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Welcome to the 16th episode of "The Mediatwits," the weekly audio podcast from MediaShift. The co-hosts are MediaShift's Mark Glaser and Rafat Ali, the founder of PaidContent. This show looks at the week's big news, including the head-turning buyout of Motorola Mobility by Google for $12.5 billion. What was driving the search giant to become a hardware maker? Was it the patents, the handsets, the set-top boxes? Special guest Tim Carmody of Wired has been on the story all week and gives his excellent perspective.

Plus, the show looks at one of the biggest, most explosive in-depth investigative reports in quite awhile -- by Yahoo Sports, of all places. Joe Lago, managing editor of Yahoo Sports, explains why the company is committed to doing long-form investigative reports, including its recent 11-month report on a rogue booster at the University of Miami. Lago says that Yahoo might begin doing more investigative reports outside of sports after the success of this expose.

Direct download: mediatwits16.mp3
Category:general -- posted at: 7:17pm EDT

Welcome to the 15th episode of "The Mediatwits," the weekly audio podcast from MediaShift. The co-hosts are MediaShift's Mark Glaser and Rafat Ali, the founder of PaidContent. This show is all about cord-cutters, people who like to watch TV without paying for cable or satellite TV (like Mark & Rafat). The big news is that Fox will not allow free streaming of its shows online for 8 days after airing unless you pay for Hulu Plus or can authenticate that you are paying for TV. Special guest "Brian Stelter":http://twitter.com/#!/brianstelter of the New York Times talks about the move by Fox and how ABC might make a similar move soon. Brian also talks about the streaming race between Netflix, Hulu, Amazon and others, as Netflix raises its rates and Hulu goes on the sale block.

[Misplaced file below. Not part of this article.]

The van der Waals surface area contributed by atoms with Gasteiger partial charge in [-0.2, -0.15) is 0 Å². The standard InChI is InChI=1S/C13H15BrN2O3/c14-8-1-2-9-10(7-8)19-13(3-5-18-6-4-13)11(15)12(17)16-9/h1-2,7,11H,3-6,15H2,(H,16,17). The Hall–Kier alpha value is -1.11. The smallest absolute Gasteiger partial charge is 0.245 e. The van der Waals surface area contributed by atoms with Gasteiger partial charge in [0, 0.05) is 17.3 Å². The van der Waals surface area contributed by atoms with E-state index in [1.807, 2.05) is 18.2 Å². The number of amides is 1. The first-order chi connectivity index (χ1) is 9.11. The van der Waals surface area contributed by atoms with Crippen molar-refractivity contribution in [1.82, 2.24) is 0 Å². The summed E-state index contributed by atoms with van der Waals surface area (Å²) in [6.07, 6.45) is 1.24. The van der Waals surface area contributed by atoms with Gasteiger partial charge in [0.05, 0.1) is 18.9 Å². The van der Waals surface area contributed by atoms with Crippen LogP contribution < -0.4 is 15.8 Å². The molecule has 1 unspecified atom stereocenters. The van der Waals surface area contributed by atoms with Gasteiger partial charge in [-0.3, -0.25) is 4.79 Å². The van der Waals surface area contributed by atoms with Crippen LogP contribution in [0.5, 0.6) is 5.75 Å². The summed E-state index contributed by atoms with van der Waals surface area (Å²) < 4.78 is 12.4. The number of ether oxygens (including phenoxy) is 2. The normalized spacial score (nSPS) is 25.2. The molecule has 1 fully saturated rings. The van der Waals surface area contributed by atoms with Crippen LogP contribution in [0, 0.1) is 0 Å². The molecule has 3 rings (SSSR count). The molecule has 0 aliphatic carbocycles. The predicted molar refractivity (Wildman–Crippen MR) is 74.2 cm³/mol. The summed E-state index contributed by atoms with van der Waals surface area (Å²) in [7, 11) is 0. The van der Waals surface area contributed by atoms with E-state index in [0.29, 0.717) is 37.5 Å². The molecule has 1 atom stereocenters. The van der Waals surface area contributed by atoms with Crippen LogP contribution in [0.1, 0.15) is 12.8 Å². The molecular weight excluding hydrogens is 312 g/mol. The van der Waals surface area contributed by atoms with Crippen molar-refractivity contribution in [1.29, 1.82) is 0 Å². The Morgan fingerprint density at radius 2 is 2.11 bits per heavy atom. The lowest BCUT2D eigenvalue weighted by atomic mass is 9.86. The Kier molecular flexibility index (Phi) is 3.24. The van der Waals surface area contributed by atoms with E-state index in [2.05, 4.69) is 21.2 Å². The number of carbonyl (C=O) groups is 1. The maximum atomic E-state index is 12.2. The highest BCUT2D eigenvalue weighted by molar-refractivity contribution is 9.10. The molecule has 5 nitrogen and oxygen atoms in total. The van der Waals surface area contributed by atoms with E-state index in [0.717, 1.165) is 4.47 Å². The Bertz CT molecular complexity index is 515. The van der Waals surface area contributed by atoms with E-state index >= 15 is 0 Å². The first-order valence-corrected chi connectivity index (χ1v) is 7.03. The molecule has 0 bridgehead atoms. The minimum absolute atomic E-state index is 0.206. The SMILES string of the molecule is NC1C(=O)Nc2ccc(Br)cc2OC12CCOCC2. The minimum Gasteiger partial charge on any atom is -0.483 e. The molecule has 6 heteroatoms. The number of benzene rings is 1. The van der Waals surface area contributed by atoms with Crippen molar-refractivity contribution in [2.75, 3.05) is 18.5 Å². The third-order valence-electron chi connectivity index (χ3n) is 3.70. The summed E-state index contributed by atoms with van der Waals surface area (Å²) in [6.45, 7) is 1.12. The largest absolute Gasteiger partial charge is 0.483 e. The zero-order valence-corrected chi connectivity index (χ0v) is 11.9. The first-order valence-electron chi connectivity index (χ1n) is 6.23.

Plus, the show covers recent moves by various app-makers who are stripping out the ability to buy books or subscribe to magazines within apps to keep from having to pay 30% to Apple. Apps for Kindle, Barnes & Noble and Kobo all have stripped out "buy" buttons and are directing people to buy outside the Apple ecosystem. Will others follow suit? Will a rush continue to develop web apps and HTML5 apps that get around Apple's big bite out of revenues?

Direct download: mediatwits15.mp3
Category:general -- posted at: 6:33pm EDT

Welcome to the 14th episode of "The Mediatwits," the weekly audio podcast from MediaShift. The co-hosts are MediaShift's Mark Glaser and Rafat Ali, the founder of PaidContent. There's a lot of news to cover in this podcast, including Apple's earnings, Yahoo's earnings, the possible sale of Hulu, and more. But the big deal this week is of course another heaping helping of "This Week in Rupert," with a side of humble pie. Our U.K. correspondent Tristan Stewart-Robertson weighs in on the reactions across the pond to the Murdochs testifying at a Parliamentary hearing. Are we all reaching a saturation point with the scandal yet? Possibly. (Vote in the MediaShift poll about that, below.)

Plus, the New York Times reported its quarterly earnings, with some mixed news on the digital front: About.com was still hurting but digital revenues at its News Group were up 15.5%, and iPad app ad inventory is sold out until the end of the third quarter. Digital subscriptions hit 1 million, with 281,000 paid. What does it all mean? Rafat talks about the "novelty" of reading the print edition of the Times, while Mark continues to read it on all platforms without paying.

Direct download: mediatwits14.mp3